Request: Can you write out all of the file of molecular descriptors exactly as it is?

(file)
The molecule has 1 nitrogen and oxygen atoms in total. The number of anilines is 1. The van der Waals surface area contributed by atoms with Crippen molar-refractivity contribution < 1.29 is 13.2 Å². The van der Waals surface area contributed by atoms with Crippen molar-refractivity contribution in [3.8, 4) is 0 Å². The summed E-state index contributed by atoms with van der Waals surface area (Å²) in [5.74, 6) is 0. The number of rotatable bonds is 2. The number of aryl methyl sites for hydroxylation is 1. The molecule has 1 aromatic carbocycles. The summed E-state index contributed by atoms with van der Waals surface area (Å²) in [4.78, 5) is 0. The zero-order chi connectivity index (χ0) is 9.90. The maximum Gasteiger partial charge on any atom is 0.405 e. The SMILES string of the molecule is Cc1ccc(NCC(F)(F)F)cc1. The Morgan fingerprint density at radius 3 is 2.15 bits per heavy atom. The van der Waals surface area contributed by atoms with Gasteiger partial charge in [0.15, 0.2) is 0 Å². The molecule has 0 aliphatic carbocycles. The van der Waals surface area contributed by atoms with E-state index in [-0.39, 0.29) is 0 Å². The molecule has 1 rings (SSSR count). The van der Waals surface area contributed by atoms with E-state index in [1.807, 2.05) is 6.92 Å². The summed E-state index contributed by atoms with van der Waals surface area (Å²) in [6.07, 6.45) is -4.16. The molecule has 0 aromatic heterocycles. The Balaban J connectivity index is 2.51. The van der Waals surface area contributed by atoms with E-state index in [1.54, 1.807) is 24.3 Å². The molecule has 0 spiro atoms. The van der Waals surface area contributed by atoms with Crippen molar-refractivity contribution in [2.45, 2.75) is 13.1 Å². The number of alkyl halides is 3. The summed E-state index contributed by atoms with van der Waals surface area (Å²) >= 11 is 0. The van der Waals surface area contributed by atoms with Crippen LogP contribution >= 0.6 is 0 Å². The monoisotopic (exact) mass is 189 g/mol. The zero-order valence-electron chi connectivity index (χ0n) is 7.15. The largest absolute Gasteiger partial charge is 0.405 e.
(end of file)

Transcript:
The molecule has 1 nitrogen and oxygen atoms in total. The number of anilines is 1. The van der Waals surface area contributed by atoms with Crippen molar-refractivity contribution < 1.29 is 13.2 Å². The van der Waals surface area contributed by atoms with Crippen molar-refractivity contribution in [3.8, 4) is 0 Å². The summed E-state index contributed by atoms with van der Waals surface area (Å²) in [5.74, 6) is 0. The number of rotatable bonds is 2. The number of aryl methyl sites for hydroxylation is 1. The molecule has 1 aromatic carbocycles. The summed E-state index contributed by atoms with van der Waals surface area (Å²) in [4.78, 5) is 0. The zero-order chi connectivity index (χ0) is 9.90. The maximum Gasteiger partial charge on any atom is 0.405 e. The SMILES string of the molecule is Cc1ccc(NCC(F)(F)F)cc1. The Morgan fingerprint density at radius 3 is 2.15 bits per heavy atom. The van der Waals surface area contributed by atoms with Gasteiger partial charge in [0.15, 0.2) is 0 Å². The molecule has 0 aliphatic carbocycles. The van der Waals surface area contributed by atoms with E-state index in [-0.39, 0.29) is 0 Å². The molecule has 1 rings (SSSR count). The van der Waals surface area contributed by atoms with E-state index in [1.807, 2.05) is 6.92 Å². The summed E-state index contributed by atoms with van der Waals surface area (Å²) in [6.07, 6.45) is -4.16. The molecule has 0 aromatic heterocycles. The Balaban J connectivity index is 2.51. The van der Waals surface area contributed by atoms with E-state index in [1.54, 1.807) is 24.3 Å². The molecule has 0 spiro atoms. The van der Waals surface area contributed by atoms with Crippen molar-refractivity contribution in [2.45, 2.75) is 13.1 Å². The number of alkyl halides is 3. The summed E-state index contributed by atoms with van der Waals surface area (Å²) >= 11 is 0. The van der Waals surface area contributed by atoms with Crippen LogP contribution >= 0.6 is 0 Å². The monoisotopic (exact) mass is 189 g/mol. The zero-order valence-electron chi connectivity index (χ0n) is 7.15. The largest absolute Gasteiger partial charge is 0.405 e.